Countable nouns

These are usually things that are found as individual objects and easy to count, and have both singular and plural forms. 

For example: apple, horse, house, ball, man, picture, book etc.

  • “Wally owns one horse that he keeps at a stable nearby.”
  • “I bought four apples and a bag of oranges.”

Uncountable Nouns

These are nouns that are not easy to count and are usually used in their singular form.


Abstract ideas and experiences

Examples: information, advice, work, news, progress, trouble, knowledge, research.

  • “Have you gotten much work done today?”
  • “I haven’t been making a lot of progress with the script.”
Substances – liquids, gases, and powders 

Examples: tea, sugar, flour, air, perfume, water, milk.

  • “How much sugar do you have in your coffee?”
  • “I think I sprayed too much perfume.”

Examples: wood, metal, plastic, paper, stone, rubber, glass.

  • “Can you get more wood for the fire?”
  • “We’ve run out of paper.” 
Names for groups or collections of things

Examples: furniture, equipment, rubbish, luggage, food.

  • “I have to leave the cat some food before I head out.”
  • “We went to the mall last week to look for new furniture for the living room.”

With quantity expressions

Uncountable nouns can be measured by using quantity expressions. For example:  

Slice of bread
  • “How much bread would you like?”
  • “I would like two slices of bread, thank you.”
Teaspoon of sugar
  • “I like to add sugar to my cornflakes.”
  • “She usually likes her tea with a teaspoon of sugar.”
Sheet of paper
  • “Can you get more paper from the storeroom?”
  • “The booklet requires ten sheets of paper for printing.”

Plural uncountable nouns

There are uncountable nouns that have no singular forms. The plural form would usually represent a single object. 

Examples include trousers, shorts, pants, pyjamas, spectacles (or glasses), binoculars, scissors etc.

  • “I can’t find the scissors anywhere. Can we get a new pair later?”
  • “We got matching pink pyjamas.”

Nouns that can be countable or uncountable

There are nouns that can be used as either countable or uncountable nouns depending on how you use them.

Nouns with different definitions

There are nouns that have several different definitions and therefore can be used as either countable or uncountable nouns. For example: 


  • “I’ve read Lord of the Rings many times.”
    This is referring to the number of occasions I’ve read Lord of the Rings.
  • “I don’t have much time left to make dessert.”
    This is referring to the amount of time I have left to make dessert.
  • Iron

  • “Teapots made of iron are generally more expensive and last for many years.”
    This is referring to the hard metal material.
  • “My iron stopped working this morning and I had to go to work in a wrinkled shirt.”
    This is referring to the household appliance to smooth out wrinkles in clothes.
  • Other examples include art, room, work, paper, glass, light etc.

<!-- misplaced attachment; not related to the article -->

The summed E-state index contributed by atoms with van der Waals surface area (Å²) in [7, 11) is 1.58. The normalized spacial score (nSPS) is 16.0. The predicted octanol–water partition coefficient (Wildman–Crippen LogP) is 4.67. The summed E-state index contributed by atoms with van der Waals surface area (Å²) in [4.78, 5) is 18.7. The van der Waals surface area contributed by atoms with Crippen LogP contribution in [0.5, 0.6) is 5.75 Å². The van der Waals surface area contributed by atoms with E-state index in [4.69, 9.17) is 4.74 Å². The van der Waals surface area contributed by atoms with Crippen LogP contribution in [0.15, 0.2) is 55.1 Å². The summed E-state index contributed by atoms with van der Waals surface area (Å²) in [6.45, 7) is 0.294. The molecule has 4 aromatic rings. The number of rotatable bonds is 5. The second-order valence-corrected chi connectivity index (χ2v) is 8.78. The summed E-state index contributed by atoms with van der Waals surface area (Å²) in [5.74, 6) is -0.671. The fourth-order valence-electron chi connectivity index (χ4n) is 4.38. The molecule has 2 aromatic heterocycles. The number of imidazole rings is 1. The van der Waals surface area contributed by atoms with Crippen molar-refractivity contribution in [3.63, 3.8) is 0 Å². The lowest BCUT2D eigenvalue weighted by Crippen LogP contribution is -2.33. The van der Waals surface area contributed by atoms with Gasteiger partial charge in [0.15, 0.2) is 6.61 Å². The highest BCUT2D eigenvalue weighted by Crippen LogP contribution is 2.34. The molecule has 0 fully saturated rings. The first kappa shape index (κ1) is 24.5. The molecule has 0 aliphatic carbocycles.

Abstract nouns

    Uncountable abstract nouns have a more general meaning, and countable abstract nouns have a more particular/specific meaning. For example:


  • Education is an important investment for both the individual and the country.”
    This is referring to education in general.
  • “I had a pretty good education, but unfortunately it can be difficult to know what to do with it.”
    This is referring to my personal education.
  • Sleep

  • “Good sleep is an important part of a healthy lifestyle.”
    This is referring to sleep in general.
  • “He fell into a deepsleep after a full a day of activities.”
    This is referring to the one occasion of sleeping.
  • Other examples include experience, hatred, help, knowledge, life, love, understanding, etc.

    Nouns with different types or varieties

    Uncountable nouns can be used as countable nouns by counting their types or varieties. For example:


  • “I like to add cheese to my omelettes.”
    This is referring to the dairy food.
  • “What cheeses do you recommend for a cheese board?”
    This is referring to the varieties of cheese.
  • Wood

  • “I like the feel of furniture made of wood.”
    This is referring to the hard material that forms the branches and trunks of trees. 
  • “What woods are preferable for making furniture?”
    This is referring to the types of wood.
  • Other examples include dessert, food, fuel, gas, grass, meat, metal etc.​

    Whole vs Part nouns 

    Countable whole => uncountable part

    Things that are found as whole single objects are considered countable, but the noun becomes uncountable when a part of the object is referred to. For example:


  • “Can I get two chocolate cakes?”
    This is referring to two whole cakes.
  • “Can I get two slices of chocolate cake?”
    This is referring to two parts of a whole cake.
  • Ham

  • “Wally promised to bring a roast ham for dinner this weekend.”
    This is referring to the whole leg or shoulder of a pig that has been preserved with salt or smoke.
  • “How much ham would you like in your sandwich?”
    This is referring to a part of a whole ham.
  • * Please note: An exception is the noun, hair,” which is usually considered uncountable. The noun becomes countable when referring to individual parts.

  • “She usually washes her hair after a swim.”
    This is referring to the mass of fibres growing on the head.
  • “I found a hair in my soup!”
    This is referring to a single strand of hair.

  • Original post: 7 December 2020